Did you think you’d finish paying off student loans before age 40?

Melody Ng
Analyst
Public Insight Network
Don Funke

Don Funke
(Photo shared by Don Funke)

“My children (one now in college and one on the way) know that my wife and I will not be helping them financially, and they will not be taking loans.

If they have to work for 10 years through college, that is better than being in debt for years to come.”

That’s how Bozeman, Mont., chiropractor Don Funke responded when we asked him and other sources in the Public Insight Network this week for their experience with student loans. Funke, who treats humans and horses, turns 50 this month, and has just $9,000 left to pay off from the $88,000 he originally borrowed for his chiropractic training.

He is one of 12.5 million Americans age 40 and older who are still paying down school debt. If you are, too, we want to hear your story.

When we talk about student loans, we usually think about young people — college grads and 20-somethings struggling to make their payments. But of the $900-plus billion in student loan debt in the U.S., more than a third is held by people over age 40, according to the Federal Reserve Bank of New York.

Play with the bank’s interactive charts yourself and you’ll see that these older Americans are struggling to pay down school debt — much more so than 20-somethings.

Borrowers are having a harder time paying back student loans than in 2005. Borrowers age 40-49 are the most delinquent, with 11.9 percent of their loans sitting unpaid for more than 90 days.  (Federal Reserve Bank of New York)

Borrowers now are having a harder time paying back student loans than they were in 2005. Borrowers age 40-49 are the most delinquent, with 11.9 percent of their loans sitting unpaid for more than 90 days.  (Graphic via Federal Reserve Bank of New York)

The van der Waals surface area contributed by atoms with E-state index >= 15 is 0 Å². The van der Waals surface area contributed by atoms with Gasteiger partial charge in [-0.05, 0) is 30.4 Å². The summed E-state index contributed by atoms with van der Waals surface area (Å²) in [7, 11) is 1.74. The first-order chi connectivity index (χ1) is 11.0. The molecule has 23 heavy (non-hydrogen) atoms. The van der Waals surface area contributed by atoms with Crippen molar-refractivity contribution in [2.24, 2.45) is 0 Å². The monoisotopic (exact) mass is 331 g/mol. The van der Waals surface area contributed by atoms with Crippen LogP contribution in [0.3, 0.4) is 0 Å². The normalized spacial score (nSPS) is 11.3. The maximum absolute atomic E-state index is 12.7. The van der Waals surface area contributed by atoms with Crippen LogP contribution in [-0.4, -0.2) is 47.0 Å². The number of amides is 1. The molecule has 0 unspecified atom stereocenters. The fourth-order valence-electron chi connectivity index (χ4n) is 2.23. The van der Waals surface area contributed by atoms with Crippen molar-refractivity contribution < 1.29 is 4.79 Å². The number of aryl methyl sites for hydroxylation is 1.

For example, nearly 12 percent of education loans to people in their 40s are more than 90 days delinquent. This is compared to 6.2 percent delinquency for borrowers under age 30.

Moreover, while borrowers younger than 30 owe, on average, $20,835 in school debt, the average borrower in his or her 40s owes $27,103. Amazingly, borrowers over age 60 still owe an average of $19,225!

So we want to know: Did you borrow money for school? How much do you still owe? How have changes in your life situation over the years made repaying these loans easier or more difficult?

Share your personal experience with reporter Samara Freemark here. You’ll inform her reporting on a part of the student loan debt crisis that gets little attention, and she may contact you for more information.

Feel free to contact her directly at sfreemark@americanpublicmedia.org or 651-290-1289 with any questions.

>> Did you think you’d pay off student loans before age 40?

 

 

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Melody Ng Analyst
Public Insight Network

As a Public Insight analyst, Melody Ng's job is all about finding out what people know, and then putting their experience and expertise to work making great news stories. She's particularly interested in getting diverse perspectives and voices into the news. So if you don’t hear people who think or sound like you in the news, then: Tell us what you know here. And come on into our newsroom!

Melody got into journalism through an internship with documentary unit American RadioWorks when looking for a different way to use the skills she had learned through doing science.